The Leavenworth County government will pay only half of the cost of installing a traffic signal at 20th Street and Eisenhower Road.


County commissioners made that decision when they met Wednesday. The decision came as commissioners approved a construction bid for improvements to a section of the Eisenhower Road project. The traffic light had been requested as part of the project.


The decision to pay for only half of the cost of the traffic signal places the burden of paying the remaining cost on either the city of Leavenworth and Lansing or both cities.


The Eisenhower Road project, which will widen a section of the street, was promised by county commissioners when voters approved the renewal of a countywide sales tax in 2015.


The intersection of 20th Street and Eisenhower Road has been a source of contention between the County Commission and city of Leavenworth.


Leavenworth city officials contend a 2016 agreement between the cities of Leavenworth and Lansing and the county government calls for the county to pay for the installation of a traffic signal at that intersection.


Lansing city officials reportedly are supportive of this position.


The 2016 agreement, which was drawn up for the Eisenhower Road project, states "appropriate and necessary traffic signals, including at 20th and Eisenhower, and signage shall be installed under the project."


In 2018, the city filed a lawsuit against the county after county commissioners voted to build a roundabout at the intersection.


County commissioners ultimately abandoned plans for the roundabout and a judge dismissed the lawsuit.


The traffic signal was not included in the base bid for the Eisenhower Road project. But county officials solicited bids for the traffic light as an alternative, or add-on, for the project.


King’s Construction, Oskaloosa, submitted the low bid for the project. The company submitted a base bid of $5.88 million.


Bill Noll, infrastructure and construction services director for the county, said an earlier engineer’s estimate for the base bid had been $7.17 million.


King’s Construction submitted a bid of $260,950 for the traffic signal. The engineer’s estimate had been $300,000.


The county also had accepted alternate bids for constructing a sidewalk on the south side of Eisenhower Road. But Noll said, while the sidewalk had been discussed, the Lansing City Council never put forth a formal request for the sidewalk.


Commissioners decided not to approve the bid for the south sidewalk. They ended up approving the base bid and agreed to pay for half of the cost of the alternate bid for the traffic signal.


The project does call for sidewalk on the north side of Eisenhower Road.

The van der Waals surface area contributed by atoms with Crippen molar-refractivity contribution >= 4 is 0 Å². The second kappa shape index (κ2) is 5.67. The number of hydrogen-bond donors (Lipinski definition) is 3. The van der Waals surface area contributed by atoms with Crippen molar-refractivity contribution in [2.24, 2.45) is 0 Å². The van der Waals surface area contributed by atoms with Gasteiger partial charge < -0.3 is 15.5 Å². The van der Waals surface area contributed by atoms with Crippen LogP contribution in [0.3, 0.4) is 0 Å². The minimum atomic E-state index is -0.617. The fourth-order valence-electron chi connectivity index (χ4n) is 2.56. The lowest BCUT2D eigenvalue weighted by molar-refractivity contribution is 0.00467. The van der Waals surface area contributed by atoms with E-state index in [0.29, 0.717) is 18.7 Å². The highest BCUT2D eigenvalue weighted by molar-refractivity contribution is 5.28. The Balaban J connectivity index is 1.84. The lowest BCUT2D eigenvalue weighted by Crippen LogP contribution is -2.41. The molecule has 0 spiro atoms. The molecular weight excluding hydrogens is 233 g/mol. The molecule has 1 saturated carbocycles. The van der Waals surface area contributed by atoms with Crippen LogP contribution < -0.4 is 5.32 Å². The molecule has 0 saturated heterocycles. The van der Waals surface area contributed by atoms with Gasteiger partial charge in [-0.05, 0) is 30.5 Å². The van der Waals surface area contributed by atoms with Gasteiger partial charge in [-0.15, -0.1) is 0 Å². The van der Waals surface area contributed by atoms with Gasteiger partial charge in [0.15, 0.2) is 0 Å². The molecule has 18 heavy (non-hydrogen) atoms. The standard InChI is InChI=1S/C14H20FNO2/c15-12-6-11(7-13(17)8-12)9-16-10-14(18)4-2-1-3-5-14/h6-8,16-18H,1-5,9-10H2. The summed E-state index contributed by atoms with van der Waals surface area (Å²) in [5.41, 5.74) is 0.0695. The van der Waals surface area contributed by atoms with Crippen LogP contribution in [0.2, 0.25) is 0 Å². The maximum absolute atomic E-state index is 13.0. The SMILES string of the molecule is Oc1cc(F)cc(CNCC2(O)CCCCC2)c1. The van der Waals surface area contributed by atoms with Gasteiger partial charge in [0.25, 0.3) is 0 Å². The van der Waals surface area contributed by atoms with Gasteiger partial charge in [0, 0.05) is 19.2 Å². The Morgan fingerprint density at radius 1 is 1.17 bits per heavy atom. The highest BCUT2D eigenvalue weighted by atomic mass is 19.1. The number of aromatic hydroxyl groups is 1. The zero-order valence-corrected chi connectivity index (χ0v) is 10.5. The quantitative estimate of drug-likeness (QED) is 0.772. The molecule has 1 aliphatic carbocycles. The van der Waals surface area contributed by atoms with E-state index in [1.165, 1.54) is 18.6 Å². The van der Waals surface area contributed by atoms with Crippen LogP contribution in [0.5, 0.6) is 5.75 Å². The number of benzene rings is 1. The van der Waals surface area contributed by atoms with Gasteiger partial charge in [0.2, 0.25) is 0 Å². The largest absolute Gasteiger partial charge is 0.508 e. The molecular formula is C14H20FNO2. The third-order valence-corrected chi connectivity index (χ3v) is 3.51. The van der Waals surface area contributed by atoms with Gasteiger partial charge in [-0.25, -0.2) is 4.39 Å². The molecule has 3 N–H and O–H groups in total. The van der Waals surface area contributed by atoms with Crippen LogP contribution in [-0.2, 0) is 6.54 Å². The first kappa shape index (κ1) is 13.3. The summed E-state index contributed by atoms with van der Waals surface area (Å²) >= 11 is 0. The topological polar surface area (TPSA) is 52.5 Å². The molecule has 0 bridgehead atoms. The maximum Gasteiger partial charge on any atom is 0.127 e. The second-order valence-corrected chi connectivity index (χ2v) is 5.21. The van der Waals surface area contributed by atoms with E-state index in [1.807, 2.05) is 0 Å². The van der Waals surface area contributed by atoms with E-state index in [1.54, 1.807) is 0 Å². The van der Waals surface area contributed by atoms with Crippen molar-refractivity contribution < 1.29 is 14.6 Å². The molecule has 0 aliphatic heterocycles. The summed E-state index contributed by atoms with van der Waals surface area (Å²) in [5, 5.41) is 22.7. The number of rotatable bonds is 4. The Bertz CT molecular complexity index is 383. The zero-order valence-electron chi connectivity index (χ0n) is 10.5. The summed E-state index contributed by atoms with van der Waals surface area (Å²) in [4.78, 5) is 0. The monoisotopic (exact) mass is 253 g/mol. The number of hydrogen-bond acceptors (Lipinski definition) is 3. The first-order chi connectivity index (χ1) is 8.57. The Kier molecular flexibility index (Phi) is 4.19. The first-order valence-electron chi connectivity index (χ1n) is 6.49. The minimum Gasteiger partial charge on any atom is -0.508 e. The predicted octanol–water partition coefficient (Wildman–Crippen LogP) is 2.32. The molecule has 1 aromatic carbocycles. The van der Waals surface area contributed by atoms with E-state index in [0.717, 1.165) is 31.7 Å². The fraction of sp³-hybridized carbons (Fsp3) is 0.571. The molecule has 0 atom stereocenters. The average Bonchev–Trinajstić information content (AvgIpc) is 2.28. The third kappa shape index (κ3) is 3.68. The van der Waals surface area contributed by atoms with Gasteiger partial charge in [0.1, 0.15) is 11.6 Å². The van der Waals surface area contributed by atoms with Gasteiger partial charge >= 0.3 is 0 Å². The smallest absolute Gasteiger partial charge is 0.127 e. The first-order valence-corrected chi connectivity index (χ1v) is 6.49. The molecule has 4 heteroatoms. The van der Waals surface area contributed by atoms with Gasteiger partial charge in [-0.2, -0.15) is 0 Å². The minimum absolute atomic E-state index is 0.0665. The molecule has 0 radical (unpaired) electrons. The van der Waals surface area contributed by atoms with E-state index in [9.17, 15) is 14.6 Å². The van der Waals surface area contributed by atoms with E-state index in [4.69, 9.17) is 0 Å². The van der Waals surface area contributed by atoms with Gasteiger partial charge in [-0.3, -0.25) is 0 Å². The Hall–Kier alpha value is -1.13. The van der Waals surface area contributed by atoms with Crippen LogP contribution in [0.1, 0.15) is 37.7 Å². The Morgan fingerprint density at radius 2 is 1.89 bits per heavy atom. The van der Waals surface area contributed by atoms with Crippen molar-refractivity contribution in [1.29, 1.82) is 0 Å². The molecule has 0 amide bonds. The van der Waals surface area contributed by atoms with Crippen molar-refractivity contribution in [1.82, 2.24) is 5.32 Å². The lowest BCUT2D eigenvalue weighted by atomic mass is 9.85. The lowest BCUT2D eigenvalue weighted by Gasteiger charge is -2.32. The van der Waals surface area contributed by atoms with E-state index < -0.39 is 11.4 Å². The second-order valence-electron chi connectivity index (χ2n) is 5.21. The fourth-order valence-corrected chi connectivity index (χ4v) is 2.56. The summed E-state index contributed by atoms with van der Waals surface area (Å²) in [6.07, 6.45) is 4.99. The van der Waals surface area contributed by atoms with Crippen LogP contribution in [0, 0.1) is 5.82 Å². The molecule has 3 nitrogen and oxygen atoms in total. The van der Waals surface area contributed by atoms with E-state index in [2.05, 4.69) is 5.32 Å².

And Noll said land on the south side of the street will be graded to accommodate the construction of a sidewalk in the future.


Commissioner Mike Stieben argued against paying for either of the alternate bids. By not paying for the south sidewalk and the traffic signal, he said the county would save a total $432,750, which can be used for other projects.


County officials said a traffic study of the intersection did not find that a traffic signal is needed.


"This is a significant amount of money for something that is not needed," Stieben said.


Commissioner Vicky Kaaz said taxpayers in Leavenworth and Lansing supported the renewal of the sales tax. And she said the cities of Leavenworth and Lansing have requested the traffic signal.


"I believe we should respect the request of the city of Leavenworth and the city of Lansing," she said.


Commissioner Chad Schimke noted that the cities of Leavenworth and Lansing are the two largest tax bases in the county. He said it will be cheaper to install the signal during the road project than to wait until sometime in the future.


Culbertson argued the traffic study does not support the signal.


"I’m just going off the traffic study," he said.


Stieben said the money saved by not installing the traffic signal and south sidewalk can go toward major projects.


Kaaz argued the Eisenhower Road project "is a major project for Leavenworth County and future growth of Leavenworth County."


County Administrator Mark Loughry noted that the base bid for the project was significantly lower than the engineer’s estimate. Even with the addition of the traffic signal, he said, the cost of the project is still more than $1 million lower than what was expected.


Kaaz argued the cost of the traffic signal was worth the goodwill that would be developed between the county and the cities of Leavenworth and Lansing.


Culbertson made a motion for the county to pay for only half the cost of the signal. This motion was seconded by Stieben.


The motion was approved 3-2 with Kaaz and Schimke voting against it.


Following the meeting, Leavenworth City Manager Paul Kramer said city officials will review all of their options.


Kramer said the position of the city that the county is responsible for installing the signal has not changed.


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